Brandon: It's definitely a move in the right direction. I'm not sure people think of Barnes & Noble as a natural date night destination, but it's definitely a step in the right direction. It's on trend.
Kim: To pivot a little bit. How do consumers view brands that take stance on social or political issues? Your book, Why Fashion Brands Die, discusses the three pillars of sustainability and why brands should pay attention. Sustainability is not a new concept. Why should brands care now?
Brandon: Sustainability is a really interesting piece. it is something that everybody is talking about and it is something that has absolutely no real meaning whatsoever. Two people can have a conversation about sustainability and be having two different conversations. But yes, in the book we attempted, and this was something I learned from Dr. Anna Roncha who is at the London College of Fashion and she's defined it quite well, the different areas of it. It's definitely something worth paying attention to. In terms of consumers, to tie it to this piece on how consumers actually view brands that take stands on social and political issues like sustainability, it depends on the brand and it depends on the consumer. And the type of consumer a brand is servicing. Some consumers care, some consumers do not.
It can be very, very useful if you've got the right brand and right consumer. A perfect example of that is Colin Kaepernick. For our listeners who aren't familiar, he took a knee at the National Anthem. and after leaving the San Francisco 49ers was supposedly blackballed by the league. Nike supported him through this process. They were sponsors and they supported him as he went through this process and got a lot of flack as a result. Nike stock suffered short-term as people who weren't aligned with what he was standing for promised boycotts. Nike persisted and they endeared themselves to some core customers in a way that they hadn't done before. And their stock price eventually recovered. Then late last year they launched a collaboration with Kaepernick. And the whole line, the whole product, sold out in a couple of days. That's an example where taking a stand was very beneficial for a brand.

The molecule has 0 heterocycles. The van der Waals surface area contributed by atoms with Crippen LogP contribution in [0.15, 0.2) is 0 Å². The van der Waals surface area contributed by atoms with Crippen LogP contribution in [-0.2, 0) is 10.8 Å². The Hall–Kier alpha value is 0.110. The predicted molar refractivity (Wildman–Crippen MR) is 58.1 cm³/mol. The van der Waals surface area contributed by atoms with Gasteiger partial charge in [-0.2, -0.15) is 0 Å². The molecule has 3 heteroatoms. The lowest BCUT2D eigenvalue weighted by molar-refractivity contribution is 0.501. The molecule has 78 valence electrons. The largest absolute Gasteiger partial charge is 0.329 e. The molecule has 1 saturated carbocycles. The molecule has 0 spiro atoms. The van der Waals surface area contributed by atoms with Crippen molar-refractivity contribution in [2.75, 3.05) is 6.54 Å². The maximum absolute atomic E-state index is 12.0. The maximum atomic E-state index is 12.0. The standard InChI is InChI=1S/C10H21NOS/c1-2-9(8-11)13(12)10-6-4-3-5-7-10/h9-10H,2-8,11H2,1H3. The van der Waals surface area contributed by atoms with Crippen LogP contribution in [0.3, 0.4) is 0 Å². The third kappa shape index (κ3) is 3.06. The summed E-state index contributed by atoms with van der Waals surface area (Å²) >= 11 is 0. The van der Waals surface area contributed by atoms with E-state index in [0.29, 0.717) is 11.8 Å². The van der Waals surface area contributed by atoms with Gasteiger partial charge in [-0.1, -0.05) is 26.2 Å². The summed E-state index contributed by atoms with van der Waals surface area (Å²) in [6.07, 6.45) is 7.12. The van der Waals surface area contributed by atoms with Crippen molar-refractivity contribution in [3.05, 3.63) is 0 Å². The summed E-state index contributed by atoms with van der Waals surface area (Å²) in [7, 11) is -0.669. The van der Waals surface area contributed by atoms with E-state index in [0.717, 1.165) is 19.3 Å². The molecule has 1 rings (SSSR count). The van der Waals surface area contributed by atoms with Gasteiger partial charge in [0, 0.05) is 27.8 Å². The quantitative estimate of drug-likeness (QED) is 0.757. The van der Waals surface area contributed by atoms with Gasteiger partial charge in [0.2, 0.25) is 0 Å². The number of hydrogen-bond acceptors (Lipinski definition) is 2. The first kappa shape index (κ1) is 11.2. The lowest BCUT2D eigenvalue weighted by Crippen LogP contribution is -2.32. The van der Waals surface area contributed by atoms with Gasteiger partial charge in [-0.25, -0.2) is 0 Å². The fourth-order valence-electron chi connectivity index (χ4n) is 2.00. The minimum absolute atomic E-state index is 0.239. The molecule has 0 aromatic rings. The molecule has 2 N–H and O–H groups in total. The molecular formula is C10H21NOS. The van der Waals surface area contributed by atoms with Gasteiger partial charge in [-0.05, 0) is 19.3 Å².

But it can also be risky if the values of the people behind the scenes, the investors, the owners, the managers, are different from that of its customers. SoulCycle is a recent example of one that got themselves in some hot water. The company itself is quite progressive. They do a lot with LGBT rights and tend to appeal to a more liberal-leaning urban customer base. Well, one of the investors, Stephen Ross, did a fundraiser for Trump last year and it drove a boycott. And if you look at some of their results since then, it definitely hurt the company. So it can be a competitive advantage, but it's something you have to be careful with.
Kim: What are some other things shoppers are going to leave looking for this year?
Brandon: Definitely some trends that we're talking about and we're following internally within The Fashion Consumer: personalization, the market of one, the expectation amongst mainstream consumers that brands within fashion will treat them as individuals when it comes to marketing and sales support and customer experience. Sustainability, as we've already referenced, is a very big conversation right now. It's going to be interesting to see how it continues to develop over 2020 and into the next couple of years.
And, of course, we have the retail apocalypse. The retail world is continuing to change faster than it perhaps ever has before. Old brands will either adapt or they will die. New ones will take their place because the end of the day, consumers are going to keep on consuming. How and where they do it will change.
Kim: It's going to be an interesting next few years for sure.